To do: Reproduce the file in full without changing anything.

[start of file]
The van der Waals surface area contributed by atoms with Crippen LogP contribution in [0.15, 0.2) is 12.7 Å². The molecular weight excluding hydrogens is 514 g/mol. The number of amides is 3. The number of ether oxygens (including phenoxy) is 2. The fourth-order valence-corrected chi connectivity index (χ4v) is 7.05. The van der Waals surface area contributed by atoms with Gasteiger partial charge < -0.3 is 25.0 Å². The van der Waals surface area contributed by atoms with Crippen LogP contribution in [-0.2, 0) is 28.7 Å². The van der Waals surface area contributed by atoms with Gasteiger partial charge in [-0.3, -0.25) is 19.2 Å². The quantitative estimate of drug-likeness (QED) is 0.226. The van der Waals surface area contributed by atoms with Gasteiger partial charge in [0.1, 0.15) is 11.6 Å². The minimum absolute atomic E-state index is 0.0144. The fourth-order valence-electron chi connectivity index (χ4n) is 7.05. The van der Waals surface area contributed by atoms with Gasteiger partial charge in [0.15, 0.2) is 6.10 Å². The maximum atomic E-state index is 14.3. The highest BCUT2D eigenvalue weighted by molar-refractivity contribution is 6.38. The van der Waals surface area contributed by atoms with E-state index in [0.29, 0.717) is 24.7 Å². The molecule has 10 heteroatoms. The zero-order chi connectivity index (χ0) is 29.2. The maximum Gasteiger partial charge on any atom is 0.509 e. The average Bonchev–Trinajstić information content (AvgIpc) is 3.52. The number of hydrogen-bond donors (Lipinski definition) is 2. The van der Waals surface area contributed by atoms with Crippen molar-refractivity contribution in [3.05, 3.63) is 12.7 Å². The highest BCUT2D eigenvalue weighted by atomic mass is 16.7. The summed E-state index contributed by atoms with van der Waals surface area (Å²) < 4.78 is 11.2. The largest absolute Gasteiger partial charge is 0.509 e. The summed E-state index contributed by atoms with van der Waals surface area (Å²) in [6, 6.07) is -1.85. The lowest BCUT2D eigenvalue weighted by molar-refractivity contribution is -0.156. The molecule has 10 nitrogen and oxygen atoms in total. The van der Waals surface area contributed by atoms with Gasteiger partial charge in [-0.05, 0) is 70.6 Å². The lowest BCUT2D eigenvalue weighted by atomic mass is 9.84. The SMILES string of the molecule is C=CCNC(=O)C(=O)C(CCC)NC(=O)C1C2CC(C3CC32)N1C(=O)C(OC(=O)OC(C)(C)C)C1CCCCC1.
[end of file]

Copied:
The van der Waals surface area contributed by atoms with Crippen LogP contribution in [0.15, 0.2) is 12.7 Å². The molecular weight excluding hydrogens is 514 g/mol. The number of amides is 3. The number of ether oxygens (including phenoxy) is 2. The fourth-order valence-corrected chi connectivity index (χ4v) is 7.05. The van der Waals surface area contributed by atoms with Gasteiger partial charge < -0.3 is 25.0 Å². The van der Waals surface area contributed by atoms with Crippen LogP contribution in [-0.2, 0) is 28.7 Å². The van der Waals surface area contributed by atoms with Gasteiger partial charge in [-0.3, -0.25) is 19.2 Å². The quantitative estimate of drug-likeness (QED) is 0.226. The van der Waals surface area contributed by atoms with Gasteiger partial charge in [0.1, 0.15) is 11.6 Å². The minimum absolute atomic E-state index is 0.0144. The fourth-order valence-electron chi connectivity index (χ4n) is 7.05. The van der Waals surface area contributed by atoms with Gasteiger partial charge in [0.15, 0.2) is 6.10 Å². The maximum atomic E-state index is 14.3. The highest BCUT2D eigenvalue weighted by molar-refractivity contribution is 6.38. The van der Waals surface area contributed by atoms with E-state index in [0.29, 0.717) is 24.7 Å². The molecule has 10 heteroatoms. The zero-order chi connectivity index (χ0) is 29.2. The maximum Gasteiger partial charge on any atom is 0.509 e. The average Bonchev–Trinajstić information content (AvgIpc) is 3.52. The number of hydrogen-bond donors (Lipinski definition) is 2. The van der Waals surface area contributed by atoms with Crippen molar-refractivity contribution in [3.05, 3.63) is 12.7 Å². The highest BCUT2D eigenvalue weighted by atomic mass is 16.7. The summed E-state index contributed by atoms with van der Waals surface area (Å²) < 4.78 is 11.2. The largest absolute Gasteiger partial charge is 0.509 e. The summed E-state index contributed by atoms with van der Waals surface area (Å²) in [6, 6.07) is -1.85. The lowest BCUT2D eigenvalue weighted by molar-refractivity contribution is -0.156. The molecule has 10 nitrogen and oxygen atoms in total. The van der Waals surface area contributed by atoms with Gasteiger partial charge in [-0.05, 0) is 70.6 Å². The lowest BCUT2D eigenvalue weighted by atomic mass is 9.84. The SMILES string of the molecule is C=CCNC(=O)C(=O)C(CCC)NC(=O)C1C2CC(C3CC32)N1C(=O)C(OC(=O)OC(C)(C)C)C1CCCCC1.